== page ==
# Tower of Hanoi

## Contents

## Problem

There is a tower of $n$ disks, stacked in decreasing size on one of $3$ pegs.

The object of the exercise is to move the disks onto a different peg, obeying the rules:

- $(1): \quad$ Only one disk can be moved at a time
- $(2): \quad$ No disk may be placed on a peg with a smaller disk beneath it.

How many moves are needed to move all the disks onto a different peg?

### Variant

- $(1): \quad$ Only one disk can be moved at a time
- $(2): \quad$ No disk may be placed on a peg with a smaller disk beneath it
- $(3): \quad$ The disks must all be moved from the peg $1$ to peg $3$
- $(4): \quad$ A move consists of transferring a disk from the peg $1$ to peg $2$, or back, or from peg $2$ to peg $3$, or back
- $(5): \quad$ No disk can
*cross over*peg $2$ if it contains a smaller disk.

## Solution

For a tower of $n$ disks, it takes $2^n - 1$ moves.

## Proof

### Setting up a Recurrence Rule

Let $T_n$ be the number of moves needed to transfer $n$ disks from one peg to another.

Clearly we have:

- $T_0 = 0$
- $T_1 = 1$

Now, we note that in order to move a tower of $n$ disks, we need to do the following:

- $(1): \quad$ Move the tower of $n - 1$ disks from off the top of the $n$th disk onto another of the pegs
- $(2): \quad$ Move the $n$th disk to the destination peg
- $(3): \quad$ Move the tower of $n - 1$ disks from where it was put temporarily onto the top of the $n$th disk.

It is clear that steps $1$ and $3$ above each take $T_{n - 1}$ moves, while step $2$ takes one move.

Hence we have:

- $T_n \le 2 T_{n - 1} + 1$

The inequality applies here because we have established that although we know we can always get the job done in *no more than* $2 T_{n-1} + 1$ moves, we are not at this stage certain that there is not a *better* strategy which needs *fewer* moves.

So: is there a way of moving the disks that uses fewer moves?

Consider that at some point we need to move disk $n$.

When we do this, we *must* have moved the $n - 1$ disks above it onto a vacant peg. That must have taken $T_{n - 1}$ moves to do, whatever $T_{n - 1}$ happens to be.

Having moved that final disk for the first (and hopefully last) time^{[1]}, we then need to transfer the $n - 1$ smaller disks (which all need to be on a single peg, otherwise there won't be a spare peg to move disk $n$ onto) back onto disk $n$. This also takes $T_{n - 1}$ moves to do.

So now we see that there is *not* a better way to move the disks, i.e.:

- $T_n \ge 2 T_{n - 1} + 1$

Thus we arrive at our recurrence rule:

- $T_n = 2 T_{n - 1} + 1$

### Solution of Recurrence

Using induction, we show that $T_n = 2^n - 1$.

The base case is straightforward:

- $T_0 = 0 = 2^0 - 1$
- $T_1 = 1 = 2^1 - 1$

Now assume the induction hypothesis:

- $T_k = 2^k - 1$

and try to show:

- $T_{k + 1} = 2^{k + 1} - 1$

Hence the induction step:

\(\displaystyle T_{k + 1}\) | \(=\) | \(\displaystyle 2 T_k + 1\) | |||||||||||

\(\displaystyle \) | \(=\) | \(\displaystyle 2 \left({2^k - 1}\right) + 1\) | |||||||||||

\(\displaystyle \) | \(=\) | \(\displaystyle 2^{k + 1} - 2 + 1\) | |||||||||||

\(\displaystyle \) | \(=\) | \(\displaystyle 2^{k + 1} - 1\) |

Hence the result by induction.

$\blacksquare$

## References

- ↑ In 1994: Ronald L. Graham, Donald E. Knuth and Oren Patashnik:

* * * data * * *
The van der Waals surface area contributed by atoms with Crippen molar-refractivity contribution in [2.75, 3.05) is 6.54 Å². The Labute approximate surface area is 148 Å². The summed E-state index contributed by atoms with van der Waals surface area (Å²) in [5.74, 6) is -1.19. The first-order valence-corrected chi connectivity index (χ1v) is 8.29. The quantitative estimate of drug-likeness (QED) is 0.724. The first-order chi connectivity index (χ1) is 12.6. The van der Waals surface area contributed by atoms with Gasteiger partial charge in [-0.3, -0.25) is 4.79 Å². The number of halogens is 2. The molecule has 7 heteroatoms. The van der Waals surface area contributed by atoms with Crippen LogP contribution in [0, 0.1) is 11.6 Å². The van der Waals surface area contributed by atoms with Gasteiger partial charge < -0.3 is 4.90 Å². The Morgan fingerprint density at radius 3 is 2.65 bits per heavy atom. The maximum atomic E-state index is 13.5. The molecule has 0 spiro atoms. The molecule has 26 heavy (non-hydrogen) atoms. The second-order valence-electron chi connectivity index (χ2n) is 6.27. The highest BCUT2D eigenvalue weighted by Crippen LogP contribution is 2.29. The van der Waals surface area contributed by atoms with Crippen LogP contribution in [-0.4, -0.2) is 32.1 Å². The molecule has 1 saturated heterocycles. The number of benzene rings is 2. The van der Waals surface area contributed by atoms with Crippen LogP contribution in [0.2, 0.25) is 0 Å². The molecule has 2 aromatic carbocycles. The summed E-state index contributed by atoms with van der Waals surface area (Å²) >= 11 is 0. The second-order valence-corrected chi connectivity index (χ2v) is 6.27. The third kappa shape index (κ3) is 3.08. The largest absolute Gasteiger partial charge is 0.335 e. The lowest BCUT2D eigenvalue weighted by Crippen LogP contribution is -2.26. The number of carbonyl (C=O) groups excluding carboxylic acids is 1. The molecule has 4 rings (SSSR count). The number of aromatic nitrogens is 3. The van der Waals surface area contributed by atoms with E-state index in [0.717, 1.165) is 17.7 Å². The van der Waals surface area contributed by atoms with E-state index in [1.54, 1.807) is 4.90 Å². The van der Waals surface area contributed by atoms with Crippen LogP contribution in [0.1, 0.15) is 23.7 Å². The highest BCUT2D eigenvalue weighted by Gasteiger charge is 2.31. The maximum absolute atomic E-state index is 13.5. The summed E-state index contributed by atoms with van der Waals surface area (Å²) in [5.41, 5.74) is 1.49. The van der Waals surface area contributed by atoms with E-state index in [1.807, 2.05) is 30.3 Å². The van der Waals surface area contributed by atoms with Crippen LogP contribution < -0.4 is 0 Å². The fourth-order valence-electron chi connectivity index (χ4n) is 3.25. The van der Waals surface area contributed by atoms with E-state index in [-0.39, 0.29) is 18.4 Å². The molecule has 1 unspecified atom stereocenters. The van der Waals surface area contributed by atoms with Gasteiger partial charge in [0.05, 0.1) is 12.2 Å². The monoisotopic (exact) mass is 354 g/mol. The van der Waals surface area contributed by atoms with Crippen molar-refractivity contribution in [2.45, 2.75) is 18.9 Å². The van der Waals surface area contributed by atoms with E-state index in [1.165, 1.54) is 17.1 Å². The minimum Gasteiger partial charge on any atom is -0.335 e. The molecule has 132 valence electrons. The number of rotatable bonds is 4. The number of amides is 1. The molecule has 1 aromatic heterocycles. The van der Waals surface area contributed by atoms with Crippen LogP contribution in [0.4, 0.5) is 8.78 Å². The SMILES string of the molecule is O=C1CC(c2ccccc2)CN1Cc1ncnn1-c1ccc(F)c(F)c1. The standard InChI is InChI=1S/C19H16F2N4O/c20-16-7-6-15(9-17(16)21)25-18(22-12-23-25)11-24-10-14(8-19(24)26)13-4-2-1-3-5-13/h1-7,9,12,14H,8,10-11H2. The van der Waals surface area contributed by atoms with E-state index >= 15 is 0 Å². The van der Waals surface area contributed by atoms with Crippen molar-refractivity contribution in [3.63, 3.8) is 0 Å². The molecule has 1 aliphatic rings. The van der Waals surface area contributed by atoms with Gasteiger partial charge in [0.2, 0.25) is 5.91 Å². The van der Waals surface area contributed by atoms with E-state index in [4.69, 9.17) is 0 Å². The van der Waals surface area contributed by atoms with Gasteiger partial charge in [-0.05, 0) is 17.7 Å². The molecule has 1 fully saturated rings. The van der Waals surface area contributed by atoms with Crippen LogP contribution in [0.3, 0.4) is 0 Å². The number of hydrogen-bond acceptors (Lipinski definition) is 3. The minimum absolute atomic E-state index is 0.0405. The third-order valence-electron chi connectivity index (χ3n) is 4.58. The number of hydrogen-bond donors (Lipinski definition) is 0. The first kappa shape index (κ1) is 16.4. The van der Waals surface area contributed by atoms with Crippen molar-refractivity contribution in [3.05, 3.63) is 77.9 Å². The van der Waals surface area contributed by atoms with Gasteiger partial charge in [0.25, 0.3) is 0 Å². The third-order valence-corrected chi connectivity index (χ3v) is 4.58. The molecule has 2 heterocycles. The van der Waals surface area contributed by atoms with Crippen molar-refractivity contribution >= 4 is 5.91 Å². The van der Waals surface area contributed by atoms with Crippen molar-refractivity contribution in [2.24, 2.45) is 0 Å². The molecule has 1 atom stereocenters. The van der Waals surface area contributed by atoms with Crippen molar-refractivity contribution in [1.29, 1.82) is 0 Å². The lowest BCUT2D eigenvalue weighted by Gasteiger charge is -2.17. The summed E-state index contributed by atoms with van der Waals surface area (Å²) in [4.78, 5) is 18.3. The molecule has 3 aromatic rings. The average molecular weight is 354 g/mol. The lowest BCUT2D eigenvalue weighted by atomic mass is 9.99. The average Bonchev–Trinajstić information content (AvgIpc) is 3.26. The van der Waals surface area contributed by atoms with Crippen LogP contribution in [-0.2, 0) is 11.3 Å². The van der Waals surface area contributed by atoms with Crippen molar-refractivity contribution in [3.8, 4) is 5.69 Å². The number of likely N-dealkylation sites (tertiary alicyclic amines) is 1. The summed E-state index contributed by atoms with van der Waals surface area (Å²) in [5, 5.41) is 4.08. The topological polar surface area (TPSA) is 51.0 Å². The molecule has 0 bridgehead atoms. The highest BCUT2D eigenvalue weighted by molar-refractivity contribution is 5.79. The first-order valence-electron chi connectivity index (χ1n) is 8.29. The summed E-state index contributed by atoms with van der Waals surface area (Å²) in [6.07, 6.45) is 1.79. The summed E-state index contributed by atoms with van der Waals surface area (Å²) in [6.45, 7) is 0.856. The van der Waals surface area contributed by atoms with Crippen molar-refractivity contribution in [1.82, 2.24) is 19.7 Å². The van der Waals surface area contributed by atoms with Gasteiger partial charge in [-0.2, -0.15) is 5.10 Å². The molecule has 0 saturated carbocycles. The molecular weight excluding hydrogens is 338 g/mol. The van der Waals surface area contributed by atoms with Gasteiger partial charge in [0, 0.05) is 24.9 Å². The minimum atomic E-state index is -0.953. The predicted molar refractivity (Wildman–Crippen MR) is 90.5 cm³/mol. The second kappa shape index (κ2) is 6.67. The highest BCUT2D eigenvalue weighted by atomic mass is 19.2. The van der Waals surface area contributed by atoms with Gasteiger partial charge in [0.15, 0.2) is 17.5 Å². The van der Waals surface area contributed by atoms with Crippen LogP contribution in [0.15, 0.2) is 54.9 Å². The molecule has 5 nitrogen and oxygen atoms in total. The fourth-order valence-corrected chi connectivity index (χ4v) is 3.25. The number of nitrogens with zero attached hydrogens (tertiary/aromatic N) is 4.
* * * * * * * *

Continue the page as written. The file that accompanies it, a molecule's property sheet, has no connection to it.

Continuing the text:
*Concrete Mathematics: A Foundation for Computer Science*(2nd ed.) it is pointed out that: "We might move the largest disk more than once, if we're not too alert."

## Historical Note

The **Tower of Hanoi** was invented by François Édouard Anatole Lucas in $1893$, under the name **M. Claus**.

He backed this up by inventing the romantic story about the **Tower of Brahma**, as follows:

*In the great temple of Benares, beneath the dome which marks the centre of the world, rests a brass plate in which there are fixed three diamond needles, each a cubit high and as thick as the body of a bee. On one of these needles, at the creation, God placed $64$ discs of pure gold, the largest disc resting on the brass plate, and the others getting smaller and smaller up to the top one. This is the Tower of Bramah. Day and night unceasingly the priests transfer the discs from one diamond needle to another according to the fixed and immutable laws of Bramah, which require that the priest on duty must not move more than one disc at a time and that he must place this disc on a needle so that there is no smaller disc below it. When the $64$ discs have been thus transferred from the needle on which at the creation God placed them to one of the other needles, tower, temple, and Brahmins alike will crumble into dust, and with a thunderclap the world will vanish.*

It is seen from the solution of the problem that the Brahmin priests would need $2^{64} - 1$ moves:

- $18 \, 446 \, 744 \, 073 \, 709 \, 551 \, 615$

to complete their task.

At $1$ move per second, that is nearly $600 \, 000 \, 000 \, 000$ years.

The world may well have (figuratively) crumbled to dust long before that time.

## Sources

- 1986: David Wells:
*Curious and Interesting Numbers*... (previous) ... (next): $31$ - 1986: David Wells:
*Curious and Interesting Numbers*... (previous) ... (next): $18,446,744,073,709,551,615$ - 1994: Ronald L. Graham, Donald E. Knuth and Oren Patashnik:
*Concrete Mathematics: A Foundation for Computer Science*(2nd ed.): $\S 1.1$ - 1997: David Wells:
*Curious and Interesting Numbers*(2nd ed.) ... (previous) ... (next): $31$ - 1997: David Wells:
*Curious and Interesting Numbers*(2nd ed.) ... (previous) ... (next): $18,446,744,073,709,551,615$ - 2014: Christopher Clapham and James Nicholson:
*The Concise Oxford Dictionary of Mathematics*(5th ed.) ... (previous) ... (next): Entry:**Tower of Brahma, Tower of Hanoi**